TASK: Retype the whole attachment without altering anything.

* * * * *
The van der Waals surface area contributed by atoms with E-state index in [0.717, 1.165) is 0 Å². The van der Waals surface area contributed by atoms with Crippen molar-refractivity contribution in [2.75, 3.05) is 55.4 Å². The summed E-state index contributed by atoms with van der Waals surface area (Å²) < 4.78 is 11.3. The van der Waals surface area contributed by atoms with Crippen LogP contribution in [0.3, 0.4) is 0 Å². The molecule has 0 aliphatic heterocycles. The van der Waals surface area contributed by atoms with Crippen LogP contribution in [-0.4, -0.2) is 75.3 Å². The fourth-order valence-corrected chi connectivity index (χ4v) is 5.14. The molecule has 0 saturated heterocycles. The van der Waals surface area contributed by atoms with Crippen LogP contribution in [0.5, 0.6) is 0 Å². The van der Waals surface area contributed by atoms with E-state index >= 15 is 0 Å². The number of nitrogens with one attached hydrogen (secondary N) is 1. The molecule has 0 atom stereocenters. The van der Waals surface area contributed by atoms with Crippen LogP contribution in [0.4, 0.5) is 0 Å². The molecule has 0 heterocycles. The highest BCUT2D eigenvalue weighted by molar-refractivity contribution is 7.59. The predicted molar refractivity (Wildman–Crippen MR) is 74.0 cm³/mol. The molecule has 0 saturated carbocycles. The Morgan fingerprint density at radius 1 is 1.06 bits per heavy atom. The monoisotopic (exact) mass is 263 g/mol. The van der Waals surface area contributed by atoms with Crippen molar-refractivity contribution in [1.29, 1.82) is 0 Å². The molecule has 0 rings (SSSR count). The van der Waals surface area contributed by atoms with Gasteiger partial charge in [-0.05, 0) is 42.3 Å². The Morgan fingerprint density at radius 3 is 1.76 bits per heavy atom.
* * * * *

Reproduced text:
The van der Waals surface area contributed by atoms with E-state index in [0.717, 1.165) is 0 Å². The van der Waals surface area contributed by atoms with Crippen molar-refractivity contribution in [2.75, 3.05) is 55.4 Å². The summed E-state index contributed by atoms with van der Waals surface area (Å²) < 4.78 is 11.3. The van der Waals surface area contributed by atoms with Crippen LogP contribution in [0.3, 0.4) is 0 Å². The molecule has 0 aliphatic heterocycles. The van der Waals surface area contributed by atoms with Crippen LogP contribution in [-0.4, -0.2) is 75.3 Å². The fourth-order valence-corrected chi connectivity index (χ4v) is 5.14. The molecule has 0 saturated heterocycles. The van der Waals surface area contributed by atoms with Crippen LogP contribution in [0.5, 0.6) is 0 Å². The van der Waals surface area contributed by atoms with E-state index >= 15 is 0 Å². The number of nitrogens with one attached hydrogen (secondary N) is 1. The molecule has 0 atom stereocenters. The van der Waals surface area contributed by atoms with Crippen LogP contribution in [0.4, 0.5) is 0 Å². The molecule has 0 heterocycles. The highest BCUT2D eigenvalue weighted by molar-refractivity contribution is 7.59. The predicted molar refractivity (Wildman–Crippen MR) is 74.0 cm³/mol. The molecule has 0 saturated carbocycles. The Morgan fingerprint density at radius 1 is 1.06 bits per heavy atom. The monoisotopic (exact) mass is 263 g/mol. The van der Waals surface area contributed by atoms with Crippen molar-refractivity contribution in [1.29, 1.82) is 0 Å². The molecule has 0 rings (SSSR count). The van der Waals surface area contributed by atoms with Gasteiger partial charge in [-0.05, 0) is 42.3 Å². The Morgan fingerprint density at radius 3 is 1.76 bits per heavy atom.